From the apocryphal Book of Jasher comes another legend about the rod of Moses. While details differ from the Talmudic version, the essential significance is the same. The Jasher account follows.

   Moses was confined in a dungeon in the house of the high Ruel for ten years. Here he was sustained by Zipporah with food brought secretly day by day. At the request of Zipporah, Moses was taken out at the expiration of ten years and given a change of garments; he was also treated to fresh bread. Afterwards, as he prayed in Ruel's garden, he beheld a sapphire stick planted in the midst of the garden on which he observed engraved the Ineffable Name (I AM THAT I AM).

   When he succeeded in plucking the stick from the ground, there was revealed to him all the works of God as He created the heavens and earth, the seas, rivers, animals, and men. With this stick Adam tilled the ground, and passed it in turn to Noah, Shem, Abraham, Isaac, and Jacob, who took it from Esau. From Joseph it passed into the hands of Ruel, the high priest. All the wise men tried to lift it from the ground, for only so could they win Ruel's daughter, Zipporah, "the shining one," in marriage. But they were all unsuccessful until he came who had earned the right to take it. When Ruel saw Moses with the stick in his hand, he gave him Zipporah for his wife.

   Both legends stress the fact that the rod bestows miraculous power; also, that few there be who possess it. The rod is within reach of all, but only the qualified can draw it forth.

   In like symbolism, Wagner presents this same idea in Die Walkure as the sword which the god Wotan had thrust deep into a tree to await the coming of the one who could extract it. Siegmund was the hero. He had learned the secret of strength and used it to bring freedom to others still held in bondage by impotence. This secret is conservation and transmutation of the life force, the Great Work. Regenerative processes by which it is accomplished are presented in countless ways throughout the entire Bible. Within every human being resides the potentialities of godhood awaiting development and upliftment by an awakened, operative I AM within.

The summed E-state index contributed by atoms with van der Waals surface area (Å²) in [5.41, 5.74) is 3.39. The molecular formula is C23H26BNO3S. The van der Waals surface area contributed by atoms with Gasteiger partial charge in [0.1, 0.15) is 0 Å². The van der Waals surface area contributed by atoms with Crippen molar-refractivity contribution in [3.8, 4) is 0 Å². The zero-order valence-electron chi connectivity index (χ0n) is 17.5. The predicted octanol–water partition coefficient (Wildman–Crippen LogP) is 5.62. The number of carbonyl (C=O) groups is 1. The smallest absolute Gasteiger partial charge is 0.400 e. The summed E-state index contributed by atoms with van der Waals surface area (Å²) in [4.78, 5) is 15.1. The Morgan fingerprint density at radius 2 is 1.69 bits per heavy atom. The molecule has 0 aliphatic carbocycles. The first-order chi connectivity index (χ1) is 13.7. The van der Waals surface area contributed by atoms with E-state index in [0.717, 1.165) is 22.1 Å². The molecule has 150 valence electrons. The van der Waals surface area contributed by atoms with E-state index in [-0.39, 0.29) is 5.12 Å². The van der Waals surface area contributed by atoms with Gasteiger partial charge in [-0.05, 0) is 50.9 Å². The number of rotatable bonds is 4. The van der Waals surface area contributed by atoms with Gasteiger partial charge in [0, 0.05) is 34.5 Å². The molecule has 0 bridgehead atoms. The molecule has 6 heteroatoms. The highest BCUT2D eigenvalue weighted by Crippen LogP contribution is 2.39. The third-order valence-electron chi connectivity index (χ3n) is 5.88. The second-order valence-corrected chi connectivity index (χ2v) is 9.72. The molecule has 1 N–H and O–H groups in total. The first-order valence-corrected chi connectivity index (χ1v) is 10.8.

The raising of the spinal spirit fire, through the process of purification and transmutation, spiritualizes and strengthens the will. Power is thus gained to command obedience from forces and beings in both the visible and the invisible worlds. Adam (early humanity) had such power before the Fall; since then only a few (whom we know as the Illuminati) have possessed it; in time to come, all will regain it.

   The legend recounted tells of ability to peer into the Book of Nature which comes to one who, like Moses, released the power of the serpent fire — or, as the story puts it, Moses plucked the stick bearing the Ineffable Name from the ground. In Akashic Records he looked upon the processes by which worlds and all things in them came into being. This is an experience accompanying Initiation; it belongs to the early degrees of Illumination taken in all Mystery Schools. The Ego beholds, in full consciousness, the unreeling of the panorama of creative activity in the past. What an Initiate reads in Genesis is looked upon in living pictures. He recapitulates in memory all the states of his previous existence and beholds the operation of cosmic forces that have carried him through vast ages and into the present. Three Periods lie behind him. Consequently, in rituals of Initiation we read of the candidates being asleep for three days. On the fourth day — symbolizing the present Earth Period — he is awakened to self-consciousness and bidden to arise. He has been raised to a higher level of realization; he has been initiated into added mysteries of life and the processes of their unfoldment.

   An account of this experience encountered by an Initiate in the Ancient Grecian Mysteries reads as follows:

 — Corinne Heline

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Contemporary Mystic Christianity